TaxProf Blog

Editor: Paul L. Caron, Dean
Pepperdine University School of Law

Tuesday, July 8, 2014

Presbyterian Church: Tax Justice -- A Christian Response to a New Gilded Age

The General Assembly of the Presbyterian Church (USA) has approved (425-170) Tax Justice: A Christian Response to a New Gilded Age, which advocates overhauling the tax code to make it:

  • GAmore progressive, taxing those with greater wealth at higher proportions of their income, wealth, and inheritance;
  • more transparent, which includes both simplicity and accountability for all tax preferences and tax expenditures;
  • more solidarity-focused, which means reducing the use of tax expenditures, shelters and havens, and supporting more adequate international standards to reduce tax competition within and among nations;
  • more sustainable for current and future generations, which means avoiding unproductive financial and ecological indebtedness; and
  • more adequate, effectively addressing broader objectives of economic and social health than efficiency alone, such as meaningful employment, improved family life, and restored public trust. The tax system must be characterized by both efficiency in tax collection and revenue sufficient for the common good.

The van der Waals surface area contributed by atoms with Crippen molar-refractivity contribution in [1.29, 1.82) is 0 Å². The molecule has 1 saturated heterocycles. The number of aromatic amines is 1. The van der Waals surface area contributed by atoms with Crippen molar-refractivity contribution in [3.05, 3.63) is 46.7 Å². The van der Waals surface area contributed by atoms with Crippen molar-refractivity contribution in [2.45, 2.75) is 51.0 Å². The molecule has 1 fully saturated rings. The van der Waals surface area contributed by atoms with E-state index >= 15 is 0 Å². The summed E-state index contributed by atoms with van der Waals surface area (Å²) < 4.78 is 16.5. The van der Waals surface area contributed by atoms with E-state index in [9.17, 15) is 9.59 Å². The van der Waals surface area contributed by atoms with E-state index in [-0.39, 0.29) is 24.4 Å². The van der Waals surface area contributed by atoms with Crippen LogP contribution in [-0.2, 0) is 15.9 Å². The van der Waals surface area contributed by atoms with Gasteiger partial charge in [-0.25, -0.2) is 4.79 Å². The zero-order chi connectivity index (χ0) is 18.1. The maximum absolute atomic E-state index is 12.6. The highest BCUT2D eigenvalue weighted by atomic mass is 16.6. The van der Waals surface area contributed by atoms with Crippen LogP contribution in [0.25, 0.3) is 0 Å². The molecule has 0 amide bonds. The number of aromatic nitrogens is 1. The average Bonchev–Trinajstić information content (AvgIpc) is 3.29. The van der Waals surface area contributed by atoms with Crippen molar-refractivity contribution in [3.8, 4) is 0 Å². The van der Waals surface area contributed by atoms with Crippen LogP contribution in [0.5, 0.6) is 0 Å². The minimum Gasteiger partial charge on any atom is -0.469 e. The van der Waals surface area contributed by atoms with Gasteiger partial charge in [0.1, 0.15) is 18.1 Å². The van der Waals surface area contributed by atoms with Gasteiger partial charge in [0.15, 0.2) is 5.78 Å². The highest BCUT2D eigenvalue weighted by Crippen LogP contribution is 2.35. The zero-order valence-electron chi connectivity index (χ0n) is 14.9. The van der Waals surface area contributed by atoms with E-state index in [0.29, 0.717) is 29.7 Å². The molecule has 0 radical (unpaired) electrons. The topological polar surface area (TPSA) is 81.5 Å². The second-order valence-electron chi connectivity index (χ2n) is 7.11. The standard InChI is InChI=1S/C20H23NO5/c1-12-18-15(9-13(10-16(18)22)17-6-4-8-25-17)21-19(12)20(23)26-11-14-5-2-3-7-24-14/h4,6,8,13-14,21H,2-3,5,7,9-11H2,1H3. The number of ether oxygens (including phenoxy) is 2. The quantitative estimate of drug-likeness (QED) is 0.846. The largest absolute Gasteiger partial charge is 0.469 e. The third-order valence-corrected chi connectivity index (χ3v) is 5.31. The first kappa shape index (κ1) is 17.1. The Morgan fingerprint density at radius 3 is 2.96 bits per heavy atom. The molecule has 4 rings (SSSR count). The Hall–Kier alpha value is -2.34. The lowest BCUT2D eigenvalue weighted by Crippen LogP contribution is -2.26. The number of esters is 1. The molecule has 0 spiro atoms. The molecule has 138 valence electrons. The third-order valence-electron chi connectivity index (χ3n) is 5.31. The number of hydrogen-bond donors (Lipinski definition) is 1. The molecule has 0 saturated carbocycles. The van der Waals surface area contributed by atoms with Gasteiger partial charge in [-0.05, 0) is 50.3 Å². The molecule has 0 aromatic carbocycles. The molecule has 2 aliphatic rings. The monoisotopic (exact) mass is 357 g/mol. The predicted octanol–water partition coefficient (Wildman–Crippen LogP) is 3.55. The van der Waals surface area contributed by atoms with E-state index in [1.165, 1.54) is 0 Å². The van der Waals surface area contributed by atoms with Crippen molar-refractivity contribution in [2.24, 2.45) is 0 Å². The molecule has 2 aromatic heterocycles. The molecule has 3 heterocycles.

For more, see The Layman Online, PCUSA’s Social Witness Policy Now Advocates for Comprehensive Progressive Tax Reform.

(Hat Tip: Pat Oglesby.)

Tax | Permalink


Thanks very much for posting.

This is a remarkably detailed document. Excerpts from the section on" International Corporate Tax Avoidance" include:
With respect to . . . “transfer pricing” . . ., which today facilitate the movement of income by businesses to tax havens, the church should support work that has been begun to cause nations to change laws so that tax avoidance through income-shifting to tax havens is no longer permitted.
. . .